Insula III is located towards the centre of the Roman town, immediately to the west of the forum basilica. The Society of Antiquaries' excavations at Silchester (1890-1909) defined 37 insulae (Latin for island) or blocks within the walled town. Previously, modern excavations within the walls have re-examined parts of Insula IV (forum basilica and possible church) and Insula IX (domestic housing) as well as the defences themselves and some of their gates. Outside the walls the amphitheatre has been excavated.
During the excavations in Insula IX (1997-2014), quantities of fine architectural stone and other building materials, including imported and Purbeck Marble, were found re-used as foundations in timber buildings and elsewhere in rubbish deposits dating to the late 1st/early 2nd century AD. The inference of these finds is that there were high status buildings which had been both built and demolished before the turn of the 1st and 2nd century. Building of such quality within any town of Roman Britain dating to the 1st century AD is exceptional. What building(s) had they been taken from? Where might such building(s) be located?
One clue was offered by the Victorian excavation of Insula III in 1891 where the remains of a possible bath house were discovered in its south-east corner. The excavators were not confident of their interpretation and their description of their findings suggested that these and other building remains were found at some depth, so indicating a possible early date for them.
In 2013-14 we re-examined the possible bath house and found the remains were indeed early, dating to the 1st century AD. The foundations did not, however, belong to a bath house, but to a large town house whose footprint, we found, extended beyond the limits of our trench.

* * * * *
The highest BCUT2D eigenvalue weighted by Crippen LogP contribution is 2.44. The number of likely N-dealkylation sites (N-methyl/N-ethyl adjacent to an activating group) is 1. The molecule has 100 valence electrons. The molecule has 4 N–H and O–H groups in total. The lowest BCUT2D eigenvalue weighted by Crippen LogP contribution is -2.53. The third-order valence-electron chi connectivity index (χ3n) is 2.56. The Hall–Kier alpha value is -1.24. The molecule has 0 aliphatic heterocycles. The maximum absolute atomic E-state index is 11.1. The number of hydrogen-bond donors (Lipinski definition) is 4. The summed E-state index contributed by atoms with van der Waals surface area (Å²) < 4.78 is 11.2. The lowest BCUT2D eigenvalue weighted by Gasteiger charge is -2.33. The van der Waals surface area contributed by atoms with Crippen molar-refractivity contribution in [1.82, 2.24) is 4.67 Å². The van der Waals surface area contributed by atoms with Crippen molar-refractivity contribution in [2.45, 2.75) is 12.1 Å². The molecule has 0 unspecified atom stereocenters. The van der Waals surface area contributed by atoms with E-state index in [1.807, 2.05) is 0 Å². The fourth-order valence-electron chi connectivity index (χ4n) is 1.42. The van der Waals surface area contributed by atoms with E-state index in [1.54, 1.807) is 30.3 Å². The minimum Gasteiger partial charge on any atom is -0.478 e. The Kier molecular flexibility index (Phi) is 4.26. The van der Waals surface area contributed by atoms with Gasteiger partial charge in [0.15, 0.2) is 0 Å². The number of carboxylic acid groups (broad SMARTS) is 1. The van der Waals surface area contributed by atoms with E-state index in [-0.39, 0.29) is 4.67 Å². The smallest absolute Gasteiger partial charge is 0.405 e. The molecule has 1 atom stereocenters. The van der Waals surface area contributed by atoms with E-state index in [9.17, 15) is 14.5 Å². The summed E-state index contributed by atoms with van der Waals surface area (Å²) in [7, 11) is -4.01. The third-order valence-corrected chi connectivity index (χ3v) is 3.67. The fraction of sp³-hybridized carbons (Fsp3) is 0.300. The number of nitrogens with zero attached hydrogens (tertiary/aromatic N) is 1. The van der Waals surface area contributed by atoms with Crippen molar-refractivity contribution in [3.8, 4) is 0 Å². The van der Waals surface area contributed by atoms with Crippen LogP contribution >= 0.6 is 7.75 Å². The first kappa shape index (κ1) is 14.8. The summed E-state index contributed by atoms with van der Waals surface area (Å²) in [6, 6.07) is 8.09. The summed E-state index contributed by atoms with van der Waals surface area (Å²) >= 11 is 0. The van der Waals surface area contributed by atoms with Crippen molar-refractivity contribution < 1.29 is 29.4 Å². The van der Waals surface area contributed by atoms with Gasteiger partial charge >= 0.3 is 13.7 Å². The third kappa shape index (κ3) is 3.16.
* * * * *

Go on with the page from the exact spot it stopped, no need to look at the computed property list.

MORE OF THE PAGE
These remains were distinct from a later phase of occupation which comprises the very fragmentary remains of masonry-founded buildings fronting on to the two streets, rubbish pits, an enigmatic hypocaust structure, perhaps a corn-drying oven, and associated with a stone-lined drain, and a hearth of reused tile.
The first Roman phase is extremely interesting, not just because of such an early date for a masonry-founded building, but also because it is clear that the building extended both north and west beyond the area we had opened in 2013-14. What we seek to discover this summer and next is how far the remains extend across the insula (block). Was there a comprehensive plan for the initial development of Insula III? Is there any connection with the Nero tiles we have found in the Insula?
We are opening two trenches, first in the north-east corner of the block, then in the north-west corner. Tantalisingly, one of the foundations marked on the Victorian plans in the north-east corner aligns exactly with one to the south. Is the insula occupied by a single building in the mid-to-late 1st century AD? Did the colonnade extend all along the north-south street? Did the colonnade return along the east-west street?